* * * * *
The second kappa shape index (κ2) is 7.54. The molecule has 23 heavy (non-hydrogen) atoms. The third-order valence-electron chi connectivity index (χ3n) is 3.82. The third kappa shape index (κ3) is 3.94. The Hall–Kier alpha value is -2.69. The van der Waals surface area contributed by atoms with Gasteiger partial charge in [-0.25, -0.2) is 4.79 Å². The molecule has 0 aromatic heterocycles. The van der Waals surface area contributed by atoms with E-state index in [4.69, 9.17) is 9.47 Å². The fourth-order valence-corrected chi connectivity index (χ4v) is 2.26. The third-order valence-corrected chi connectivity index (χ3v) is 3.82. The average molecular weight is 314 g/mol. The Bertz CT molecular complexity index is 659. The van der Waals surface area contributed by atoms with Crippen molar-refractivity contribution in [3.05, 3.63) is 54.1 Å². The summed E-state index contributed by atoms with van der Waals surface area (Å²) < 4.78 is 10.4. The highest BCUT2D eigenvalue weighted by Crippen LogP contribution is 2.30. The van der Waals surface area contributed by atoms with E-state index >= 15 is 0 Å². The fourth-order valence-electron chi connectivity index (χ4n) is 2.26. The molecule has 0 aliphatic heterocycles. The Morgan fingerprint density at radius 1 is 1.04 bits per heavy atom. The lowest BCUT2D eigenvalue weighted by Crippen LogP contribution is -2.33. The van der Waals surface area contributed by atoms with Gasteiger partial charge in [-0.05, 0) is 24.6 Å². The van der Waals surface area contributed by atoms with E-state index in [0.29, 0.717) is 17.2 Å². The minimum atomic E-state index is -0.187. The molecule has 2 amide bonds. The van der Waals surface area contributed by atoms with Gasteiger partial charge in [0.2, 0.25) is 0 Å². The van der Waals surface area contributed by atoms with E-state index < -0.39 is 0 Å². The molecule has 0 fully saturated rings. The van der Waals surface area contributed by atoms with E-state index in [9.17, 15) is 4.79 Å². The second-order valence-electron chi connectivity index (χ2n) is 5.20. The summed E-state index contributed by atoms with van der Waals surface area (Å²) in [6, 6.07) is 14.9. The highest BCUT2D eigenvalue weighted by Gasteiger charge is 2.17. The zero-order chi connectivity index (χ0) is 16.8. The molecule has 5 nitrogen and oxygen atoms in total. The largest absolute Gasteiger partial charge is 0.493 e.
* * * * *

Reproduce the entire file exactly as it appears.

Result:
The second kappa shape index (κ2) is 7.54. The molecule has 23 heavy (non-hydrogen) atoms. The third-order valence-electron chi connectivity index (χ3n) is 3.82. The third kappa shape index (κ3) is 3.94. The Hall–Kier alpha value is -2.69. The van der Waals surface area contributed by atoms with Gasteiger partial charge in [-0.25, -0.2) is 4.79 Å². The molecule has 0 aromatic heterocycles. The van der Waals surface area contributed by atoms with E-state index in [4.69, 9.17) is 9.47 Å². The fourth-order valence-corrected chi connectivity index (χ4v) is 2.26. The third-order valence-corrected chi connectivity index (χ3v) is 3.82. The average molecular weight is 314 g/mol. The Bertz CT molecular complexity index is 659. The van der Waals surface area contributed by atoms with Crippen molar-refractivity contribution in [3.05, 3.63) is 54.1 Å². The summed E-state index contributed by atoms with van der Waals surface area (Å²) < 4.78 is 10.4. The highest BCUT2D eigenvalue weighted by Crippen LogP contribution is 2.30. The van der Waals surface area contributed by atoms with E-state index >= 15 is 0 Å². The fourth-order valence-electron chi connectivity index (χ4n) is 2.26. The molecule has 0 aliphatic heterocycles. The Morgan fingerprint density at radius 1 is 1.04 bits per heavy atom. The lowest BCUT2D eigenvalue weighted by Crippen LogP contribution is -2.33. The van der Waals surface area contributed by atoms with Gasteiger partial charge in [-0.05, 0) is 24.6 Å². The van der Waals surface area contributed by atoms with E-state index in [0.29, 0.717) is 17.2 Å². The minimum atomic E-state index is -0.187. The molecule has 2 amide bonds. The van der Waals surface area contributed by atoms with Gasteiger partial charge in [0.2, 0.25) is 0 Å². The van der Waals surface area contributed by atoms with E-state index < -0.39 is 0 Å². The molecule has 0 fully saturated rings. The van der Waals surface area contributed by atoms with E-state index in [9.17, 15) is 4.79 Å². The second-order valence-electron chi connectivity index (χ2n) is 5.20. The summed E-state index contributed by atoms with van der Waals surface area (Å²) in [6, 6.07) is 14.9. The highest BCUT2D eigenvalue weighted by Gasteiger charge is 2.17. The zero-order chi connectivity index (χ0) is 16.8. The molecule has 5 nitrogen and oxygen atoms in total. The largest absolute Gasteiger partial charge is 0.493 e.